Another reason to max power to engines — not just put a few pips in it, but max it — is that when it’s maxed it builds like a boost charge, and that is a finite amount of crazy superspeed. And you can’t turn very well when you’re doing that. You can a little, but it’s really meant for forward blasting. Every dogfighting game has the problem of the death loop. You get stuck in the loop. They’re chasing you, you’re chasing them, and you can never escape. So part of why we have this boost is to resolve that problem — in addition to getting my throttle dead center, and having power to engines helps me turn.

On top of that, if you boost you can then cut off the boost kind of mid-stream. That shuts off your engines completely, so you have a brief moment of drift where you can whip around in a 180 and shoot at them. Or do whatever you want! Change course and hit boost again, if you have more juice left. So there’s stuff like that we’ve tried to do to take it beyond just the core World War II feeling, but to give it something a little special on top.

A screenshot from a gameplay trailer of Star Wars: Squadrons showing the elements of the heads-up display in a TIE Fighter. There are sensors, showing the location of allied and enemy ships. There’s also a combat display, which shows the orientation of the target, and many more. Image: EA Motive/Electronic Arts and Lucasfilm

What about gunnery? I don’t see a reticle in your trailer.

There is an aiming reticle, but not a leading reticle. That might just be turned off for trailer capture purposes, but normally there is a reticle in the game.

You need to lead them properly as well. It does change color to let you know that you’re going to hit him, but it doesn’t actually show a leading reticle.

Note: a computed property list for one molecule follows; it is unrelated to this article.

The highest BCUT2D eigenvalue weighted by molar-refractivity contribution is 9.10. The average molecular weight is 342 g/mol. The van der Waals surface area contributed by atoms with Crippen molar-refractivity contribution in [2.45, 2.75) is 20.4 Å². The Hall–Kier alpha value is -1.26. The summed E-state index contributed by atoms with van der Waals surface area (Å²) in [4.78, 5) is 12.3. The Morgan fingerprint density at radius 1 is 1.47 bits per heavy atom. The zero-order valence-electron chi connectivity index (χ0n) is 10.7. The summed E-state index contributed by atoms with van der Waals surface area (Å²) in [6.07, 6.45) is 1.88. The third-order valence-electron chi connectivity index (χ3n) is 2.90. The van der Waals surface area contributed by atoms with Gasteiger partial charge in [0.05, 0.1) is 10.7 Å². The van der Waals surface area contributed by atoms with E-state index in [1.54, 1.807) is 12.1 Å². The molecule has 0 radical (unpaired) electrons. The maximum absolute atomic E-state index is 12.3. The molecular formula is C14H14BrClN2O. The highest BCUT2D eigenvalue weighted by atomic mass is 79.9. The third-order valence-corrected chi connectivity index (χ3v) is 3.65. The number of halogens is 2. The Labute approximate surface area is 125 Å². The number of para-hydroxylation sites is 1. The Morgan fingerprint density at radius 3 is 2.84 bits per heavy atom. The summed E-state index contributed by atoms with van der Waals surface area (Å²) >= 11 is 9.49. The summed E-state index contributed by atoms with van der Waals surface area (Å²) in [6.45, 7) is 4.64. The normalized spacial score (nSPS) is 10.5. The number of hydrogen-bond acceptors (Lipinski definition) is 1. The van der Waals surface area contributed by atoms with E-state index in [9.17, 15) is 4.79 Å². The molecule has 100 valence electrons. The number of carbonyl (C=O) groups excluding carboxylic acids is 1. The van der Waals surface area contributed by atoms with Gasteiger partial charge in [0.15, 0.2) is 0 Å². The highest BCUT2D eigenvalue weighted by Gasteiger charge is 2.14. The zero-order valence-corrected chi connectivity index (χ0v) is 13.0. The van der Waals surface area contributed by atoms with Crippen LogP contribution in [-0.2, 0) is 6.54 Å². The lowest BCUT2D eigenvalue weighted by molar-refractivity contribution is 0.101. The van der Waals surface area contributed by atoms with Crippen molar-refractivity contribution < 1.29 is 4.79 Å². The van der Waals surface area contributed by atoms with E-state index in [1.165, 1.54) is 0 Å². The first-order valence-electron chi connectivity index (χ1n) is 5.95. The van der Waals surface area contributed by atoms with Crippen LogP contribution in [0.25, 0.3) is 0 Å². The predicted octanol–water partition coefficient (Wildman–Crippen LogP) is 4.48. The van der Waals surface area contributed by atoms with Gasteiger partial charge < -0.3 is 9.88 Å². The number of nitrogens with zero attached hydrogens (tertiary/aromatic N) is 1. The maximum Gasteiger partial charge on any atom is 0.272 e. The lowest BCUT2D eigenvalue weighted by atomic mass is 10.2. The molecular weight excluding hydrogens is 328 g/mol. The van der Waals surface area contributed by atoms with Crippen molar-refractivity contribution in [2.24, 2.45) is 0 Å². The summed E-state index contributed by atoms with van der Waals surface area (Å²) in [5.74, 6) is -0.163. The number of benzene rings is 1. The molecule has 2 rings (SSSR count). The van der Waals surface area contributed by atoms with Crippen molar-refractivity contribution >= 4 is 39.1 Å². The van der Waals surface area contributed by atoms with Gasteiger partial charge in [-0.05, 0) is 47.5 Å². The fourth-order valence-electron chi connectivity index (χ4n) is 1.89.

It’s not like my guns are all gimbaled [a type of assisted aim common in space combat games] and aiming for me.

The guns are not all gimbaled. There is convergence to them, like in X-Wing. The lasers are converging at a certain point in space, and depending on where you’re shooting, and you’re going to kind of have to move forward and backward relative to your target to try to hit that ship. There’s a couple weapons that are [gimbaled], but mostly things are fixed and then they’re changing their aimpoints based on where the emitters are.

There’s no leading reticle because, really, we wanted you to look into the world. We wanted you to look at the ships and stay in the environment, and we felt like the moment we added a leading radical it started to become more of the UI game and less the Star Wars pilot game. It’s a subtle thing, but just, for us, it was a bridge too far.

You talk about what I get by putting all my power to engines. What do I get when I put all my power to weapons and shields? Or is there another category that I don’t know about?

Those are the three core categories, assuming that you have a ship that has shields. Not all of them do.